Target sponsors annual law enforcement gathering
By Candace Sipos -- firstname.lastname@example.org
WINCHESTER -- National Night Out at the Rutherford Crossing Target may not have been as big this year, but it still achieved its goal.
Tuesday evening marked the 28th annual NNO, an event sponsored by Target and the National Association of Town Watch. It's meant to help prevent crime and drugs in communities across the United States.
Targets across the nation looked a little different Tuesday, with parking lots blocked off, activities set up for children and informational booths set up for parents. At the Rutherford Crossing Target, there were even moon bounces, water balloon fights and child safety seat checks. Volunteers from Frederick County fire and rescue stations showed up to teach children about their emergency response team vehicles, K-9 units and the dive team. There was even a fashion show to promote current clothing lines at Target. The booths included Big Brothers Big Sisters, Chick-fil-A and Gander Mountain.
Across the Northern Shenandoah Valley, people were getting to know each other and their law enforcement teams outside. In addition to events in Warren and Shenandoah counties and Berryville, people gathered at the Willow Lawn Community Center, Frederick Douglas Elementary School, Highland Memorial Presbyterian Church, the Old Frederick County Court House and various other locations. Other Target locations also joined in.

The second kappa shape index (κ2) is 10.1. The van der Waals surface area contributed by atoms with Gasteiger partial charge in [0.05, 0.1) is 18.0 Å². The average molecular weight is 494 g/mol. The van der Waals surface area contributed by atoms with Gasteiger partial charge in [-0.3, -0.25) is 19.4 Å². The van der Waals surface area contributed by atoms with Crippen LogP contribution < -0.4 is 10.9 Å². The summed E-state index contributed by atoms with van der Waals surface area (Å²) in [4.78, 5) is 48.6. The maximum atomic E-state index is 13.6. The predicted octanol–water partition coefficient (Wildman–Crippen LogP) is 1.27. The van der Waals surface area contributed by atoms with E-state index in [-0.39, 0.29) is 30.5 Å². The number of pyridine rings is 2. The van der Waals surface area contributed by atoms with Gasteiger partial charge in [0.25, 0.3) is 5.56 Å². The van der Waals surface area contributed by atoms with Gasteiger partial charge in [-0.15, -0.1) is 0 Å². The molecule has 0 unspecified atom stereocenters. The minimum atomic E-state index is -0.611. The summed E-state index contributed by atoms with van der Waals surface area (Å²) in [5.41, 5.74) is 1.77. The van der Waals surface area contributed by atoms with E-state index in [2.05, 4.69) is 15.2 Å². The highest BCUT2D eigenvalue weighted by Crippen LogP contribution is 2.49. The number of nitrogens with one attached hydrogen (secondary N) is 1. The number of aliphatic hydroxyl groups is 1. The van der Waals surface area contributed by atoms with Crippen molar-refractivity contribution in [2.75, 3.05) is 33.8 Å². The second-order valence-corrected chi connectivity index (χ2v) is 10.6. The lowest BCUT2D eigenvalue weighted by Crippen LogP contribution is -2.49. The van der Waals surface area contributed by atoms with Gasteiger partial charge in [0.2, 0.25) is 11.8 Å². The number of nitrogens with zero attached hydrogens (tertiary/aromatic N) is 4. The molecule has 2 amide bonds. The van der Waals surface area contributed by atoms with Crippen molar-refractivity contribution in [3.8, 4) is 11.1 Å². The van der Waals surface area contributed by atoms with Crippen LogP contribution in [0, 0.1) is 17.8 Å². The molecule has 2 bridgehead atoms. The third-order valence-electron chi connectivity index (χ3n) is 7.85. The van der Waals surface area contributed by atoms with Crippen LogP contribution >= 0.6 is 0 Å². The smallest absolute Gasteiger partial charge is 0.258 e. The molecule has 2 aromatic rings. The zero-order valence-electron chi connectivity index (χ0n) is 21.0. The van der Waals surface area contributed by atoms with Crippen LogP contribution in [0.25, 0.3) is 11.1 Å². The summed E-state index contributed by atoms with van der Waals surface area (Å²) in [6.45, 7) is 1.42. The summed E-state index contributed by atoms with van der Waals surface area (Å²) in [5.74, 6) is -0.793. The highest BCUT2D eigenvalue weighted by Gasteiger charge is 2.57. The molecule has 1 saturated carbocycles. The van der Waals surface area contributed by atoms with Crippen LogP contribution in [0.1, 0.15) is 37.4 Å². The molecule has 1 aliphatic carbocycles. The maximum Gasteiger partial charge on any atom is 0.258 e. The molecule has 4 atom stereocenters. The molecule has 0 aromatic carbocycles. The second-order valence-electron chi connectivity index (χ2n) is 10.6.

Dave Burress, assets protection manager at the Rutherford Crossing Target, coordinated the Frederick County event. He said there wasn't as much time to advertise because the store is under renovation and there wasn't a live band, which was the case for last year's NNO. But despite the obstacles, he still considered the event a success.
"For the little to no advertising that we had this year, it's good to have all these people come out," Burress said. "The biggest thing is just all these people donating their time and coming out. It's definitely them giving back to the community."
All the people helping out with the event were volunteers, Burress added. The only cost to Target was for the inflatable moon bounces.
"It's good to be out in the community," said Olga Wright, administrative assistant with Big Brothers Big Sisters. "You get to explain who you are and what you do."
One of the mothers who came to Wright's booth was Sarah Lehew, who brought her three children to the event. She said she thought NNO was a great idea, especially now when families don't typically have much money to spend on outings. She said her children were very interested in the fire and rescue set-up.
Katie Barley also brought her three children to the event. She went to the same Target's NNO two years ago, but said there were different activities each time. Barley's 13-year-old son was interested in learning about the equipment used by firefighters and policemen.
Frederick County Administrative Services Capt. Aleck Beeman said that the crews want "the public to come out and meet us and see what we have.
"We want to show people what we're out here for and what we can do for them," Beeman said. "That's what it's all about."